However, shortly after the news broke that the USKI would be losing its South Korean funding, 38 North founder Joel Wit announced that his organisation, a branch of the USKI which closely monitors North Korean activities, would continue to exist. Wit asserted, “This is a very unfortunate development given the Institute’s history. Without commenting on the current controversy, I would like to assure our readers that 38 North will continue its operations despite the demise of the USKI. More news on that front will be coming soon.”
38 North acquired $2 million in donations from the Carnegie Corporation and the MacArthur Foundation, organizations that previously helped to fund USKI initiatives. It appears that even private donors’ long-term commitment and financing may be contingent upon the Korean government’s support. NRC Chairman Seong conveyed that the Korean government will maintain a “cooperative relationship” with 38 North, unlike the rest of the USKI, because it is a “crucial security asset.”
As it currently stands, SAIS is expected to close the USKI on May 11. While USKI staff are saddened by the decision, the SAIS Observer has been told that they remain strong and are moving forward. According to one source, there are no plans at the moment to incorporate the USKI into the Asia Program at SAIS or to merge with any other D.C. organization focused on the East Asian peninsula. However, with just under a month left, it is still possible that a solution will be found to allow the USKI to continue to exist.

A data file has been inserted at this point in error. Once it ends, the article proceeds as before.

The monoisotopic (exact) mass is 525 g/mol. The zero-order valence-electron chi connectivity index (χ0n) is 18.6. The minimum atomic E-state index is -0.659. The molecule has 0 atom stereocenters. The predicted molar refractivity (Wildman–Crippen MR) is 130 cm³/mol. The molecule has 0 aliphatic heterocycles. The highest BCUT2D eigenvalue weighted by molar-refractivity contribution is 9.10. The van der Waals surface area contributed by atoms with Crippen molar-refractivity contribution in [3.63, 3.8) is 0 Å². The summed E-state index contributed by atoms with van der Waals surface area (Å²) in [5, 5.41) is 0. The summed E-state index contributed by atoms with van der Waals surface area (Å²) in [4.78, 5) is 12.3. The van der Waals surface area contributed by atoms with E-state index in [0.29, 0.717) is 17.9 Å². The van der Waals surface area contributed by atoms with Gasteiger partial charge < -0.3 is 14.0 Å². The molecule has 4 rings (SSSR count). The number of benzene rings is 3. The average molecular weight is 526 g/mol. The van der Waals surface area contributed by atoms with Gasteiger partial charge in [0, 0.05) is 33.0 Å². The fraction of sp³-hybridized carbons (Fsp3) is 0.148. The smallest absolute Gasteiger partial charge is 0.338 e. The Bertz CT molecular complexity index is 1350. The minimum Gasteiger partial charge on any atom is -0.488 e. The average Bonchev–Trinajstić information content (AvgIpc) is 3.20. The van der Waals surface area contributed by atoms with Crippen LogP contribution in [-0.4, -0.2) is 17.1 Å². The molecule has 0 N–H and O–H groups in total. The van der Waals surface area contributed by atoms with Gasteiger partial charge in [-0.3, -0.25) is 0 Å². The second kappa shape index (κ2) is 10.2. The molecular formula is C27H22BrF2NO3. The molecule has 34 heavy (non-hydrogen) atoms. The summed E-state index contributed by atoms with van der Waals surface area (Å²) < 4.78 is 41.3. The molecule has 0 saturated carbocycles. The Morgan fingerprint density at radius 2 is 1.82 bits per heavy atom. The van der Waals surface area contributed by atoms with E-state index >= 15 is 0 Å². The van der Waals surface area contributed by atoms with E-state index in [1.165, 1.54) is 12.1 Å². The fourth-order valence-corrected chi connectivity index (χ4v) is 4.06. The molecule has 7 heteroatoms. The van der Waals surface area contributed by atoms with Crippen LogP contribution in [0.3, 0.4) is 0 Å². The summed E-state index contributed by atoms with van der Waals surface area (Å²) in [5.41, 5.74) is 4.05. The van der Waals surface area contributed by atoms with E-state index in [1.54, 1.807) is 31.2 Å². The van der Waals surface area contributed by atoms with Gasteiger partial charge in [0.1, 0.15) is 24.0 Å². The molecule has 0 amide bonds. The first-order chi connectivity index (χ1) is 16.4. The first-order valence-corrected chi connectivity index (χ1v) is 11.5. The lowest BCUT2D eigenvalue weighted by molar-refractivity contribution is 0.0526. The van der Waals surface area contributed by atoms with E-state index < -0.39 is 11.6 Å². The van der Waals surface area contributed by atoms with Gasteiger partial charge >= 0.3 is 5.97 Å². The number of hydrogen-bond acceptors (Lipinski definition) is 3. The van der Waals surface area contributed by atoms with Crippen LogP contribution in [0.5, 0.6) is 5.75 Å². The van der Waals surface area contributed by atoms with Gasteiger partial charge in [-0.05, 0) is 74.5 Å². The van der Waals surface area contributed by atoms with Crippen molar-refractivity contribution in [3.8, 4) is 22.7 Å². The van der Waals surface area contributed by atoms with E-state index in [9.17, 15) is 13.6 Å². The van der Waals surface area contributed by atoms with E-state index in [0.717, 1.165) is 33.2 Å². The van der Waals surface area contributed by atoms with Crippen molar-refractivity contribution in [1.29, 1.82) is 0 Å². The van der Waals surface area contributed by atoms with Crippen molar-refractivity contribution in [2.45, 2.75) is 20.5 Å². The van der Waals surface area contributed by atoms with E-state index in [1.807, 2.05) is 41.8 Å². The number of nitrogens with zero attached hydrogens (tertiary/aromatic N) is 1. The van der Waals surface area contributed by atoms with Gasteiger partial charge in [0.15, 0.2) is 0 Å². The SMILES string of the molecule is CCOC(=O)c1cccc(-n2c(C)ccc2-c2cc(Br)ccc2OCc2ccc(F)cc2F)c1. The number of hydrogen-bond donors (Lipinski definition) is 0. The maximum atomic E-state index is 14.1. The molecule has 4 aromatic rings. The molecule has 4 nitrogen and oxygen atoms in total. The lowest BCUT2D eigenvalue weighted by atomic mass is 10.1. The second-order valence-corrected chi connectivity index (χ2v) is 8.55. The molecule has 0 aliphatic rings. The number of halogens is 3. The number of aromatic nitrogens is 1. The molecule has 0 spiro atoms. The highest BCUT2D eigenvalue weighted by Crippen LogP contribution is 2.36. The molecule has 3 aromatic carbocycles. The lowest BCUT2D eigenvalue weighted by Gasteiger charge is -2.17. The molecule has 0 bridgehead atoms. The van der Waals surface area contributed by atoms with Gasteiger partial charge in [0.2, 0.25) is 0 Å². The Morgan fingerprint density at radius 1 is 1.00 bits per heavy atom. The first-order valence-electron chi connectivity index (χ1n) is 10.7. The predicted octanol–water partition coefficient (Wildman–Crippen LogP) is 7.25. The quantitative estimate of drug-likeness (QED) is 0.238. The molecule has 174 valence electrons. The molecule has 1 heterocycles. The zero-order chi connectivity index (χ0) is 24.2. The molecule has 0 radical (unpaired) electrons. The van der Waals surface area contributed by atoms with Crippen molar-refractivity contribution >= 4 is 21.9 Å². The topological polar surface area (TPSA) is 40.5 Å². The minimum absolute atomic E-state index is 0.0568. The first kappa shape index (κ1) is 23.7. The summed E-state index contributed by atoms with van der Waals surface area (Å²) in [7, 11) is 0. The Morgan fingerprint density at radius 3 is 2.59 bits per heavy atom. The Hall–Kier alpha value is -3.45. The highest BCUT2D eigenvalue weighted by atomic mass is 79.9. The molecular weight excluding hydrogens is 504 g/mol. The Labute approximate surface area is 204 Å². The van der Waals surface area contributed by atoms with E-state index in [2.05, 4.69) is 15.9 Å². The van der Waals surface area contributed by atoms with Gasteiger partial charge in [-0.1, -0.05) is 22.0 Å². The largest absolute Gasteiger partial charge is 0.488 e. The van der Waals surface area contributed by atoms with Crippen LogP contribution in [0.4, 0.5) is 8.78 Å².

This story is still developing and will be updated as additional information becomes available.
Disclosure Statement: The author interned with the USKI during the summer of 2013 and was driven to work for the think tank in part by his background as a Korean American. The author remembers Dr. Ku had a positive reputation among his staff for his thoughtful leadership. Dr. Ku personally imparted words of advice and wisdom to the author both during his time at the USKI and afterward. The USKI will be dearly missed by the community of researchers focused on the East Asian peninsula. In the opinion of the author, the motivation of the officials in the Blue House lies in a personal vendetta to remove Dr. Ku and Ms. Town, for reasons still unknown.
Joniel Cha is a second year ERE concentrator at SAIS DC